Harmonic Intervals

The succession of chords or a chord progression proceeds by harmonic intervals, much the same way as the notes in tune follow the melodic intervals. In simpler terms, the harmonic interval means a chord change. A succession of melodic intervals is represented as,

1 – 5 – 4 – 2 – 1, with each number representing the scale degree.

In the same way, the succession of harmonic intervals is denoted as,

I – VIm – IIm – V7 – I,

where each roman numeral denotes a harmonic degree, each dash a change, m represents minor chords, and V7 represents the 7th dominant chords. In this representation, there are five chords undergoing four changes.

In a chord change, the overall sound changes, which has nothing to do with the rise or fall in the pitches of the individual notes. The overall sound change manifests itself as a change in color. The individual pitch changes in most chord successions are actually very small and usually limited to a whole tone.

The harmonic interval is represented as an interval between the roots of the chords. But you must clearly understand that it is the whole chord that changes, and just the root movement has no meaning by itself.

The common harmonic intervals are:

  1. 5th progressions, up and down.
  2. 3rd progressions, up and down
  3. 2nd progressions, up and down.
  4. Chromatic progressions.

Understanding the Nomenclature for Naming the Harmonic Intervals

You might be a bit confused about the nomenclature – 5th progressions, up and down, used in the list above. The following may clarify the concepts.

  1. In harmony, the complementary intervals have the same names.
  2. In C – G – C progression, the C – G and G – C are complementary intervals. In melody, they are known as 5ths and 4ths. In harmony, they are known as the 5ths only. The same logic applies to the 3rds & 6ths and the 2nds & 7ths.
  3. Hence there are only three types of progressions from serial 1 to 3 on the list.
  4. Up and down means counting forward and reverse. Write down the two roots such that they denote the 5th melodic interval, like C – G (and not G – C). C – G will then denote the 5th progression up as we move in the forward direction of the alphabet (C, D, E, F, and G). G – C is its complementary interval, and the note names are in reverse alphabetical order (G, F, E, D, and C). Hence it is named the 5th progression down. Up and down is not related to pitch in any way. For the A and D intervals, the melodic 5th is D – A. Hence D – A is the 5th up (D, E, F, G, and A), and A – D is the 5th down (A, G, F, E, D).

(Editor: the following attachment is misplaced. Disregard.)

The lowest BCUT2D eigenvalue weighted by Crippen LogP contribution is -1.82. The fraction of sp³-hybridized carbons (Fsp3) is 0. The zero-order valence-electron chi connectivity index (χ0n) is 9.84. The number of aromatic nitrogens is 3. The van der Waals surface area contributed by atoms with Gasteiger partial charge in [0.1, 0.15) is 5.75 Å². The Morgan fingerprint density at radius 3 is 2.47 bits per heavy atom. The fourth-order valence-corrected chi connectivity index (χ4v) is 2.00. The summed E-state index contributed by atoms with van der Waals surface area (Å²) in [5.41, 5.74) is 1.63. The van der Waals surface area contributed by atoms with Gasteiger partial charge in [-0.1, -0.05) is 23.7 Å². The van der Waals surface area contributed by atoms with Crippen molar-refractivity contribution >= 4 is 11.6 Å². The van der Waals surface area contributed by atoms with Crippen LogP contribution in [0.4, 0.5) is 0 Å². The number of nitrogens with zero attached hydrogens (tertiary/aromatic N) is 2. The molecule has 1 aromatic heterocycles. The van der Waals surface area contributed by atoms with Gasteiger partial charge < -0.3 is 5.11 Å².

5. The same naming logic applies to 3rd and 2nds progressions.

A fifth-up progression has different harmonic characteristics than the 5th down. A chromatic progression involves a chord whose root is not in the key of the concerning scale.

Harmonic Scale

The harmonic scale is formed by placing the seven chords of a diatonic scale in a specific order. This is similar in principle to the diatonic order or structure of the seven notes of the diatonic scale.

There are 24 major and minor scales in Western music, starting with the 12 notes forming the chromatic scale. You are aware that the relative scales carry the same notes. There are 12 harmonic scales, each with a pair of relative major and minor keys.

The harmonic scale is shown below. You may note the following important characteristics of the scale:

  1. The scale is made for a particular major and its relative minor key.
  2. It shows the arrangement of chords in a circular pattern, with Vths being the harmonic neighbor of every harmonic degree. This means every chord in the clockwise direction is the 5th progression down. It takes the shape of a circle as there is only one harmonic center, as against the root and octave being two tonal centers in melodic scales.